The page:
Birds with backpacks to help study Earth’s atmosphere

The American Geophysical Union published this original story on December 12, 2023. It’s about magnificent great frigatebirds, which routinely fly over a mile high, and sometimes twice that high, or even higher. Join EarthSky’s Deborah Byrd in the video above, to learn why scientists have been employing great frigatebirds for Earth studies. Edits and video by EarthSky.

Scientists often field check their findings, heading outside to see if computer models match with what is happening in the real world. But doing so is challenging when the field is 2 1/2 miles (4,000 m) up. Enter a new field assistant: the great frigatebird.

Great frigatebirds live in tropical regions and routinely fly to 1.25 miles (2,000 meters) in altitude. Occasionally they even reach heights of 2.5 miles (4,000 meters). A new study shows that great frigatebirds equipped with tiny sensors can give detailed information about the planetary boundary layer. The planetary boundary layer is the dynamic atmospheric layer closest to Earth. It’s where we experience weather, air quality and climate impacts. Scientists presented the new research at the AGU Annual Meeting on Wednesday, December 13, 2023, in San Francisco and online.

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Closeup of a dark bird's tail with small rectangular device attached.
The trackers on the tail feathers of great frigatebirds took measurements of elevation as well as GPS coordinates, essentially mapping the planetary boundary layer as they flew. Image via Abram Fleishman/ AGU.

Investigating the planetary boundary layer

The planetary boundary layer connects the atmosphere with the surface ocean, land and ice. It rises and falls throughout the day. Ian Brosnan, a marine scientist at NASA’s Ames Research Center who led the work, said:

Many weather and climate processes are related to that fluctuation. So understanding planetary boundary layer dynamics is fundamental to answering a lot of questions about the Earth system.

Current techniques typically rely on ground-based measurements or remote sensing, but for far-flung regions over the oceans, Brosnan said:

… getting in situ samples of any sort at scale is a challenge.

Enter the great frigatebirds

Brosnan’s co-author, NASA ecologist Morgan Gilmour, previously used sensor-laden great frigatebirds to assess whether the boundaries of a marine protected area around Palmyra Atoll in the Pacific Ocean protected the animals within it. Brosnan suspected the frigatebirds’ flights were related to the planetary boundary layer. If so, Gilmore’s project had also collected critical planetary boundary layer samples. Brosnan said:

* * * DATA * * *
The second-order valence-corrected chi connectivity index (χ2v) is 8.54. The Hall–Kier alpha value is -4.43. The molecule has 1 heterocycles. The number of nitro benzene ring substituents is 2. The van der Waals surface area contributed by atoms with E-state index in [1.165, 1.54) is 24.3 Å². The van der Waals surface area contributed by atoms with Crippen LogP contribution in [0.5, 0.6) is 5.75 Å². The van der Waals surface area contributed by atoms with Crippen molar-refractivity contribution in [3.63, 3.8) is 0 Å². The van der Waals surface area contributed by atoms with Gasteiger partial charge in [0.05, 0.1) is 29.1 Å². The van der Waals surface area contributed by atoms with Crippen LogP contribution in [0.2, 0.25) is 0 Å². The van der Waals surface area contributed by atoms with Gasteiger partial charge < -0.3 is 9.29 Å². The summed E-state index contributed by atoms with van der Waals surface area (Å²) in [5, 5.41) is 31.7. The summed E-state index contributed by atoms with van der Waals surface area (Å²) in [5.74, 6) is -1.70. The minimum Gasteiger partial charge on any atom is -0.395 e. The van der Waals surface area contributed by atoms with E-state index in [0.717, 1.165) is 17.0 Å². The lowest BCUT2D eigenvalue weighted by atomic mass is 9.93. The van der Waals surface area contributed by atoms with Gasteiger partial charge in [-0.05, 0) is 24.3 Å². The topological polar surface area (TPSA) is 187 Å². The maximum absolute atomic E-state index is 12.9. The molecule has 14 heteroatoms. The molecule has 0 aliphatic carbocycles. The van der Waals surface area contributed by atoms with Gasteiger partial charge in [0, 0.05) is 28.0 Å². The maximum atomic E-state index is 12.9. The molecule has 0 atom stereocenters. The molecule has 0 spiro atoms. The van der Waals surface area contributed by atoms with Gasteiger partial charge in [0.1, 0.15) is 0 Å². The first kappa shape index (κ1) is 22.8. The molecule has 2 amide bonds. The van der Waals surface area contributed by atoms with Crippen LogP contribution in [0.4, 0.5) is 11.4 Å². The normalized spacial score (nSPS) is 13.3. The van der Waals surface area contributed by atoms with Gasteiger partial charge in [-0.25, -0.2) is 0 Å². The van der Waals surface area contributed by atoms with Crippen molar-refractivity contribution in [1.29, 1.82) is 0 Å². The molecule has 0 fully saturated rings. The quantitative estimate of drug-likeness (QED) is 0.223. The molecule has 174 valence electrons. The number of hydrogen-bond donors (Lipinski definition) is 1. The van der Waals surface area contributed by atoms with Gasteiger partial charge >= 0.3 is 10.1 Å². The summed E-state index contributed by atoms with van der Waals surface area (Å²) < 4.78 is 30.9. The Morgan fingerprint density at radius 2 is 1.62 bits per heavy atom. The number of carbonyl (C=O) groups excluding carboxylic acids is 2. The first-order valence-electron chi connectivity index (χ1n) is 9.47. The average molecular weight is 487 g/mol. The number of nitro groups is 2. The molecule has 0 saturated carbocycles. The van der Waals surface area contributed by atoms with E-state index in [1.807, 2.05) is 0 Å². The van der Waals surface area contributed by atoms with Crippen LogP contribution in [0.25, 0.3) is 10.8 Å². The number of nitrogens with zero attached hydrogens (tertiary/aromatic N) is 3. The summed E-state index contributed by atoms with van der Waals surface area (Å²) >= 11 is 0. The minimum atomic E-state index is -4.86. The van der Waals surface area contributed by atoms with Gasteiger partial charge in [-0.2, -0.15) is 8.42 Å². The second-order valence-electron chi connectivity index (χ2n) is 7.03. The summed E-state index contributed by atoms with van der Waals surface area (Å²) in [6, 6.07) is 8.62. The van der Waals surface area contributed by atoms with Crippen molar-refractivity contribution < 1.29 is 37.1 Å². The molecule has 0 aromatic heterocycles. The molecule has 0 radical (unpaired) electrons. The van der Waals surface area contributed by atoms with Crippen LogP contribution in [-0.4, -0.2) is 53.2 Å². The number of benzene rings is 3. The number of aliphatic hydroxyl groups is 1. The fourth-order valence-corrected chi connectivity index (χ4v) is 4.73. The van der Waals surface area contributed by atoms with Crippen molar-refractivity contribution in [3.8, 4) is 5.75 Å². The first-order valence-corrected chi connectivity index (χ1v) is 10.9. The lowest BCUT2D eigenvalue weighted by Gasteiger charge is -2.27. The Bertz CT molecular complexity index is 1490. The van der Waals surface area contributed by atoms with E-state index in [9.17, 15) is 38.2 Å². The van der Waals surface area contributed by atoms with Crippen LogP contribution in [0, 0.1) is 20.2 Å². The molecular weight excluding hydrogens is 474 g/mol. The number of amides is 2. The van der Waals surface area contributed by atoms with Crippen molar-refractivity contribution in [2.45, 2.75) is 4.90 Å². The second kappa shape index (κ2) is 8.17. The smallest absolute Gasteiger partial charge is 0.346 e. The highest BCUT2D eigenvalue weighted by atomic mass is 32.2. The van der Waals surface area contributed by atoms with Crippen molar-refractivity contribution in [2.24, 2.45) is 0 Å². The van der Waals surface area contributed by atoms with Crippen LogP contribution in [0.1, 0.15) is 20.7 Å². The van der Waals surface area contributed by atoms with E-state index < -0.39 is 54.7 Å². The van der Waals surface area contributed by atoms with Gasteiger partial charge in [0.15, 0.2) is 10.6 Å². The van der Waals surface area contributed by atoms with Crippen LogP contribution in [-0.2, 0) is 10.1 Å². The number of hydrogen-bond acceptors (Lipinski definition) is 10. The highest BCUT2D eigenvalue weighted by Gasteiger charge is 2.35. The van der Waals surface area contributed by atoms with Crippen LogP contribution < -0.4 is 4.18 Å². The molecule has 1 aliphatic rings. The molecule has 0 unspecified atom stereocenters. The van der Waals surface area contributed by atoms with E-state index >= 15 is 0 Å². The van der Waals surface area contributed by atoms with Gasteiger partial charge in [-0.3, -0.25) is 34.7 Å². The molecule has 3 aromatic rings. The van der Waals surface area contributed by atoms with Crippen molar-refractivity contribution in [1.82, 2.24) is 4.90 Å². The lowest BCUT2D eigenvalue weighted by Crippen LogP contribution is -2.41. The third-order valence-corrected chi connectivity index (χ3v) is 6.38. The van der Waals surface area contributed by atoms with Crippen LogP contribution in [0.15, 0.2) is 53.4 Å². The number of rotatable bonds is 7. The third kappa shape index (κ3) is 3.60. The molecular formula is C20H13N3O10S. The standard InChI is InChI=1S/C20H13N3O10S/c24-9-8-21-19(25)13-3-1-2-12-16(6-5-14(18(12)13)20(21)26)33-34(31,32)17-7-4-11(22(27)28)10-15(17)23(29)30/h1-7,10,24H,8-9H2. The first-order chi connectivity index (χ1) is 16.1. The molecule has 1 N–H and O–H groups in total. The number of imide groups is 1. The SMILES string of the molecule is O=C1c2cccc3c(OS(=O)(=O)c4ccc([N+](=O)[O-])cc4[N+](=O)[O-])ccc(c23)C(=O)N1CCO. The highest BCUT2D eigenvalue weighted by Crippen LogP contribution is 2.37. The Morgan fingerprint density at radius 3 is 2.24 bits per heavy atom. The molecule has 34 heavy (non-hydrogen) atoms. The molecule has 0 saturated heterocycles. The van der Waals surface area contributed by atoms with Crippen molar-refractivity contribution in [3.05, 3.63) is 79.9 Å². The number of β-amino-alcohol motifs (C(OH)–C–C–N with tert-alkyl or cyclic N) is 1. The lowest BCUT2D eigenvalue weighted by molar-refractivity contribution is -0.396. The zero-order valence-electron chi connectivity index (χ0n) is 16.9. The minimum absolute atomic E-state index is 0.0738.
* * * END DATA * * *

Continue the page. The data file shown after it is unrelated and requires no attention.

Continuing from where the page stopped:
I instantly thought the birds could be traveling to the top of the planetary boundary layer, turning around, and coming back down. And they’re probably covering a pretty broad area, too.

To check if the birds’ flight patterns matched planetary boundary layer altitudes, they compared planetary boundary layer measurements from 2006-2019 analysis to frigatebirds’ flights. They found that the long-term average planetary boundary layer heights in that area very closely matched the bird’s altitude data. Brosnan’s hunch was right.

The tagged frigatebirds had sampled temperature profiles in the planetary boundary layer and had no trouble collecting data during cloudy weather or at night, unlike traditional sampling approaches. Brosnan said:

These novel approaches to using animal tracking data can help NASA measure the planetary boundary layer and improve climate predictions and weather and air quality forecasts.

Map of world, with wide blue band around tropical regions, wider in Pacific.
The blue area indicates the range of the great frigatebird. Image via Wikimedia Commons (public domain).

Internet of Animals

Brosnan mentioned that after hearing from interagency scientists about how important global, satellite-based animal tracking data was for their research projects, NASA created the Internet of Animals project. This allows scientists to integrate data from remote sensing measurements with data from sensors on animals, now including the great frigatebird planetary boundary layer data.

Brosnan said their work is a good example of how interagency and interdisciplinary collaborations can help tackle larger science questions:

One of the things we’re trying to do is bridge between these two communities – animal tracking and atmospheric science – and see if we can enrich the work that we both do.

Great frigatebirds: Perched on a branch, bird with dark greenish feathers and a long gray beak with a hook at the end.
Great frigatebirds are tropical seabirds that can reach altitudes of more than 13,000 feet (4,000 meters). Scientists are using them to track the fluctuations in the planetary boundary layer around Earth in remote regions. Image via Abram Fleishman/ AGU.

Bottom line: A new study from NASA’s ‘Internet of Animals’ project shows that high-flying great frigatebirds can provide detailed sampling of the atmospheric layer located closest to Earth, where weather and climate directly impact us.

Source: A31M-2550 Can tagged great frigatebirds (Fregata minor) be used to track the dynamics of the planetary boundary layer height?


Read more: Animals on the brain? There’s a scientific reason

December 17, 2023

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